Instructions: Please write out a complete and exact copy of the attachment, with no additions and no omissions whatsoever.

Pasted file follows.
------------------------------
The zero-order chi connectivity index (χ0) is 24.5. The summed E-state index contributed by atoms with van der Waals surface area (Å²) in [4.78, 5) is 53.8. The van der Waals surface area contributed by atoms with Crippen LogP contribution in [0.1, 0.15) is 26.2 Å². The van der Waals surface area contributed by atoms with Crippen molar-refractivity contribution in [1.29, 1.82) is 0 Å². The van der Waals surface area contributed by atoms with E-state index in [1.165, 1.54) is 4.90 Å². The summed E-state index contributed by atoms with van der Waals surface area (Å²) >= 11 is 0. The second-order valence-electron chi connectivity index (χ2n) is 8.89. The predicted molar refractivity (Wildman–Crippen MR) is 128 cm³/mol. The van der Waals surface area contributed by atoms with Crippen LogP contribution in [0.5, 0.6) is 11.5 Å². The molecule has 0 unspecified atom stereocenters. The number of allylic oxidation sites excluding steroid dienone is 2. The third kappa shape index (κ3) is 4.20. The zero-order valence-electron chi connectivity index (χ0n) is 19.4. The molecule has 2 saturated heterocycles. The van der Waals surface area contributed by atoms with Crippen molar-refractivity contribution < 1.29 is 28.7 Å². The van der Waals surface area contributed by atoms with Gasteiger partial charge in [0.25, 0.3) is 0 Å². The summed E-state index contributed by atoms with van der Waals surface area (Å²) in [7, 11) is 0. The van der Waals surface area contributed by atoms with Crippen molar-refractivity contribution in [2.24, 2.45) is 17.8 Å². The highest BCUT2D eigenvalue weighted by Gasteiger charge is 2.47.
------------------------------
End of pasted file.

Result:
The zero-order chi connectivity index (χ0) is 24.5. The summed E-state index contributed by atoms with van der Waals surface area (Å²) in [4.78, 5) is 53.8. The van der Waals surface area contributed by atoms with Crippen LogP contribution in [0.1, 0.15) is 26.2 Å². The van der Waals surface area contributed by atoms with Crippen molar-refractivity contribution in [1.29, 1.82) is 0 Å². The van der Waals surface area contributed by atoms with E-state index in [1.165, 1.54) is 4.90 Å². The summed E-state index contributed by atoms with van der Waals surface area (Å²) >= 11 is 0. The second-order valence-electron chi connectivity index (χ2n) is 8.89. The predicted molar refractivity (Wildman–Crippen MR) is 128 cm³/mol. The van der Waals surface area contributed by atoms with Crippen LogP contribution in [0.5, 0.6) is 11.5 Å². The molecule has 0 unspecified atom stereocenters. The number of allylic oxidation sites excluding steroid dienone is 2. The third kappa shape index (κ3) is 4.20. The zero-order valence-electron chi connectivity index (χ0n) is 19.4. The molecule has 2 saturated heterocycles. The van der Waals surface area contributed by atoms with Crippen molar-refractivity contribution < 1.29 is 28.7 Å². The van der Waals surface area contributed by atoms with Gasteiger partial charge in [0.25, 0.3) is 0 Å². The summed E-state index contributed by atoms with van der Waals surface area (Å²) in [7, 11) is 0. The van der Waals surface area contributed by atoms with Crippen molar-refractivity contribution in [2.24, 2.45) is 17.8 Å². The highest BCUT2D eigenvalue weighted by Gasteiger charge is 2.47.